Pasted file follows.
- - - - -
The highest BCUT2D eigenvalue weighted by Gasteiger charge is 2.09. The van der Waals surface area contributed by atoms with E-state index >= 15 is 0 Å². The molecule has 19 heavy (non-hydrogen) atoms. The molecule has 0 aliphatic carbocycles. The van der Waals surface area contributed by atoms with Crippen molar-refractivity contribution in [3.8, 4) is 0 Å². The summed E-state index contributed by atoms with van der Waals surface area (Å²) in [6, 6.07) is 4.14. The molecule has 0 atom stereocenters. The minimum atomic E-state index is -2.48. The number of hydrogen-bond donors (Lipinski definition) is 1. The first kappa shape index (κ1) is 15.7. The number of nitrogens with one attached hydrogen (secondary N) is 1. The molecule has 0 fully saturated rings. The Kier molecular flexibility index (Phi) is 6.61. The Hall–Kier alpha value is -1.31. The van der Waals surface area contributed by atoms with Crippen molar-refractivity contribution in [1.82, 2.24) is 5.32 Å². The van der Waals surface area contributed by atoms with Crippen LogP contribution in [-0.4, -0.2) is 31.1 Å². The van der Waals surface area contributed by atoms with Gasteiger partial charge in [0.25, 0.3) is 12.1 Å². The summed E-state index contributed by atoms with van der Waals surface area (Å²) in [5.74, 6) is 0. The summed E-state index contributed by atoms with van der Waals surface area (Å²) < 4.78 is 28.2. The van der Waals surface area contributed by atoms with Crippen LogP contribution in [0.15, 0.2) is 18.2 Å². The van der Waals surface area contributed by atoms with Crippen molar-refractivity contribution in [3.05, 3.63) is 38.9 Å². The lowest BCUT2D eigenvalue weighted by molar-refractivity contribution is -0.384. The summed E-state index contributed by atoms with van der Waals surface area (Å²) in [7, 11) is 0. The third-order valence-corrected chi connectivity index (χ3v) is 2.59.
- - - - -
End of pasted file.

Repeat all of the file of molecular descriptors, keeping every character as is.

The highest BCUT2D eigenvalue weighted by Gasteiger charge is 2.09. The van der Waals surface area contributed by atoms with E-state index >= 15 is 0 Å². The molecule has 19 heavy (non-hydrogen) atoms. The molecule has 0 aliphatic carbocycles. The van der Waals surface area contributed by atoms with Crippen molar-refractivity contribution in [3.8, 4) is 0 Å². The summed E-state index contributed by atoms with van der Waals surface area (Å²) in [6, 6.07) is 4.14. The molecule has 0 atom stereocenters. The minimum atomic E-state index is -2.48. The number of hydrogen-bond donors (Lipinski definition) is 1. The first kappa shape index (κ1) is 15.7. The number of nitrogens with one attached hydrogen (secondary N) is 1. The molecule has 0 fully saturated rings. The Kier molecular flexibility index (Phi) is 6.61. The Hall–Kier alpha value is -1.31. The van der Waals surface area contributed by atoms with Crippen molar-refractivity contribution in [1.82, 2.24) is 5.32 Å². The van der Waals surface area contributed by atoms with Crippen LogP contribution in [-0.4, -0.2) is 31.1 Å². The van der Waals surface area contributed by atoms with Gasteiger partial charge in [0.25, 0.3) is 12.1 Å². The summed E-state index contributed by atoms with van der Waals surface area (Å²) in [5.74, 6) is 0. The summed E-state index contributed by atoms with van der Waals surface area (Å²) < 4.78 is 28.2. The van der Waals surface area contributed by atoms with Crippen LogP contribution in [0.15, 0.2) is 18.2 Å². The van der Waals surface area contributed by atoms with Crippen molar-refractivity contribution in [3.05, 3.63) is 38.9 Å². The lowest BCUT2D eigenvalue weighted by molar-refractivity contribution is -0.384. The summed E-state index contributed by atoms with van der Waals surface area (Å²) in [7, 11) is 0. The third-order valence-corrected chi connectivity index (χ3v) is 2.59.